I think my father would have voted for Obama, and I’m sad he’s not here to witness the inauguration.
Around the corner from our apartment in the city lived a kid a few years older than me. I never actually met him and didn’t even know his name, but I still remember him. He stood out from the other kids on the block. He must have been around sixteen when he dyed his hair blond. Actually it turned out a kind of orangey yellow. Of course he was teased and beaten up but he never cried. At least not in front of his tormentors. Now I’d say he was effeminate, but back then the other kids called him words like sissy and faggot. I didn’t really understand what faggot meant. But I knew faggot wasn’t something good to be. And I also knew, even then just a kid, that there was something in me that was like him. These were the days before gay actors and comic book heroes and a whole slew of other icons that gay kids could grow up with. I have this very faint memory of feeling that if there was this affinity between us, if I was really like him, then that was something that I would have to conceal. That’s not how I experienced it back then, of course. I’m giving words to an amorphous feeling which could not have been articulated even if I had been conscious of it. Rather it was a moment—one in a long series during my adolescence—in which an enhanced self-watchfulness and caution were inscribed within me. It was then that I became both a resident of my own Lincoln Avenue and the cyclist who races past it.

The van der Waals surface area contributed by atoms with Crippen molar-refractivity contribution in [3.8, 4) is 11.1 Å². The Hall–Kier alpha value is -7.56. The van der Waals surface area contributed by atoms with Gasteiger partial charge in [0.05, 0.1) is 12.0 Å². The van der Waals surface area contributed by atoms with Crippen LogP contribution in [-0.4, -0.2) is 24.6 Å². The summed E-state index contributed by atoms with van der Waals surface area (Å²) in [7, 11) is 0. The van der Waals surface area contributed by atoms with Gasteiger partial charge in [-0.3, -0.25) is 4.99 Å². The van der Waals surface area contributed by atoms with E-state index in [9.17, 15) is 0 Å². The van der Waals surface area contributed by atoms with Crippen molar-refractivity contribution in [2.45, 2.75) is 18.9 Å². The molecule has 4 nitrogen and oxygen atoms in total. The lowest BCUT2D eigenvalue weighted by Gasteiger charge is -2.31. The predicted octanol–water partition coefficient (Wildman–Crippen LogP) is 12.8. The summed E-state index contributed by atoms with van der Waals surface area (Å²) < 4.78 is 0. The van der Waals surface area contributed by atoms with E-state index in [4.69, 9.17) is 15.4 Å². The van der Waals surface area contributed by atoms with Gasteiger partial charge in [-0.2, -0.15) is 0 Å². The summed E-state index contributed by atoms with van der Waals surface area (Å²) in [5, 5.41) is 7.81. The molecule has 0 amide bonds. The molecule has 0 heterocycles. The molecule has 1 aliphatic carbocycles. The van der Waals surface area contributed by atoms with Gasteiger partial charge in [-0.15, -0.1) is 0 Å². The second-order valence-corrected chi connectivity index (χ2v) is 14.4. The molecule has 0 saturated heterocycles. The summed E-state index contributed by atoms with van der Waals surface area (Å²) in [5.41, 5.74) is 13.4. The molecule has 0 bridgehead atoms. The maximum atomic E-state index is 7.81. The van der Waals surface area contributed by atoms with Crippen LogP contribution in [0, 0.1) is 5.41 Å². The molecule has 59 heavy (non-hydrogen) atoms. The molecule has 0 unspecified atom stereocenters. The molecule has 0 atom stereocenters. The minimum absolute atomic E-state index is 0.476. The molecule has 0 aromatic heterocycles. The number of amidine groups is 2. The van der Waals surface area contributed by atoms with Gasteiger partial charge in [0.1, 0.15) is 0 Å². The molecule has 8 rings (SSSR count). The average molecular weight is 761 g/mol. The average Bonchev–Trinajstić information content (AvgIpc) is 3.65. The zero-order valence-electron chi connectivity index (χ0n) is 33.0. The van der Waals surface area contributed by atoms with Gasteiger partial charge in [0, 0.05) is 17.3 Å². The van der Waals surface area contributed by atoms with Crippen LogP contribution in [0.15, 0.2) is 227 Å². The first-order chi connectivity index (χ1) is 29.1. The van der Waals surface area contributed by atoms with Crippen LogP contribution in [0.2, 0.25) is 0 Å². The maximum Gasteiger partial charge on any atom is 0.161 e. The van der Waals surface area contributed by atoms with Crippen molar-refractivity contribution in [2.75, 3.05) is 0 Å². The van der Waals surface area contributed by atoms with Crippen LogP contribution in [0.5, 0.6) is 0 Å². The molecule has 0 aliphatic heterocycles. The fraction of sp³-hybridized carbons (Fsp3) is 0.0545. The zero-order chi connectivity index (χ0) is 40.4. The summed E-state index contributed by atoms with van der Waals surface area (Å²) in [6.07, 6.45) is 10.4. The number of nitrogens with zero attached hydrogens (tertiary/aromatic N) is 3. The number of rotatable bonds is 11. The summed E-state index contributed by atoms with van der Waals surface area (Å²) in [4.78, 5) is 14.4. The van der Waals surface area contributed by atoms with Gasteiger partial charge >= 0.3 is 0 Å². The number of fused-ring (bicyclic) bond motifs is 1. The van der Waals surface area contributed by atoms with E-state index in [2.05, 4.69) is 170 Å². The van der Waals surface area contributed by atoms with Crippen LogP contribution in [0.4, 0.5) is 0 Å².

Image: Natalia Goncharova, Cyclist (1913)